Surprisingly there wasn’t actually a huge base of snow at Manning this year, so we didn’t have to dig too deep. In other years we’ve shared shovels, which made digging a bit slower, but this year we each had our own shovel, so even though we had multiple tents to dig out holes for, it ended up being a bit quicker than normal (or maybe we’re just getting better at it?). We dug deeper for Carolyn’s tent since it’s not a winter tent and we made sure to pack in a lot of snow around the edges for extra insulation. Fortunately it was only about -7 degrees overnight and with two people in the tent, they didn’t have any trouble staying warm.

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We all upgraded some of our gear this year, so Steve inherited some of Carolyn’s old snow camping gear and I got to test out my new -30 degree rated sleeping bag. It took me a bit longer than I anticipated to warm up in the bag (you’re only as warm as the heat you bring in with you), but after about an hour I finally got toasty and after that, quite warm. I ended up having to unzip a little bit and slept most of the night with one arm out of the bag, so I’m optimistic it will hold up in colder temperatures. There are very limited options for winter camping sleeping bags and even fewer are available in Canada. I still think some of the features of my bag could be improved, but I do think it was the best option available to me as a side sleeper.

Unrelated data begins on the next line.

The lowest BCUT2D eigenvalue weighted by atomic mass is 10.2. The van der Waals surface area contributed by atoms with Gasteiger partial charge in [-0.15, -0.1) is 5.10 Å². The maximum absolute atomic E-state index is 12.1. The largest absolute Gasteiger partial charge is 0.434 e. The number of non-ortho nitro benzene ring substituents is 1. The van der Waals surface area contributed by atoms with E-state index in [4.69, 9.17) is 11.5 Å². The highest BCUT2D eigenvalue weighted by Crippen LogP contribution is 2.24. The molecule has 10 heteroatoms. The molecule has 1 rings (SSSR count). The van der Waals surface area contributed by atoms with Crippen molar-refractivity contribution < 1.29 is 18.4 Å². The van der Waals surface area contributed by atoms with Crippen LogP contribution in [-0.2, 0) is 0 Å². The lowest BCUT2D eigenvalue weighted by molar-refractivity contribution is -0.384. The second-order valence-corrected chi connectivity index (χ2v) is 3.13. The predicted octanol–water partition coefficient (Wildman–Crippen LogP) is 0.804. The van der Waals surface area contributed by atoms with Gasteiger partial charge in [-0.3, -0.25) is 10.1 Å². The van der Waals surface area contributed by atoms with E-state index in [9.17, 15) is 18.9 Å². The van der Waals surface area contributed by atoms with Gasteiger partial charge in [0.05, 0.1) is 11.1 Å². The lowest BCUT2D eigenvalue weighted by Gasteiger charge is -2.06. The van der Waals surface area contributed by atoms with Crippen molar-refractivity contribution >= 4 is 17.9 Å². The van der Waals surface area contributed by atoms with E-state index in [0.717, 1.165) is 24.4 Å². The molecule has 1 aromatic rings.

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Like any snow camping trip, by the time you get to your destination, dig out your tents and make your snow kitchen, it’s more or less time to start getting ready for dinner before you lose daylight. We spent some time boiling water and enjoyed hanging out while we cooked our meals. I made the snow kitchen this year and I have to say I thought it turned out quite well! I made the counter/couch out of the pile of snow Carolyn shoveled out for her tent and then shoveled out a pit for one of the stoves. It snowed gently for most of the day and evening, but the clouds did clear a little bit and we got a glimpse of the stars before bed.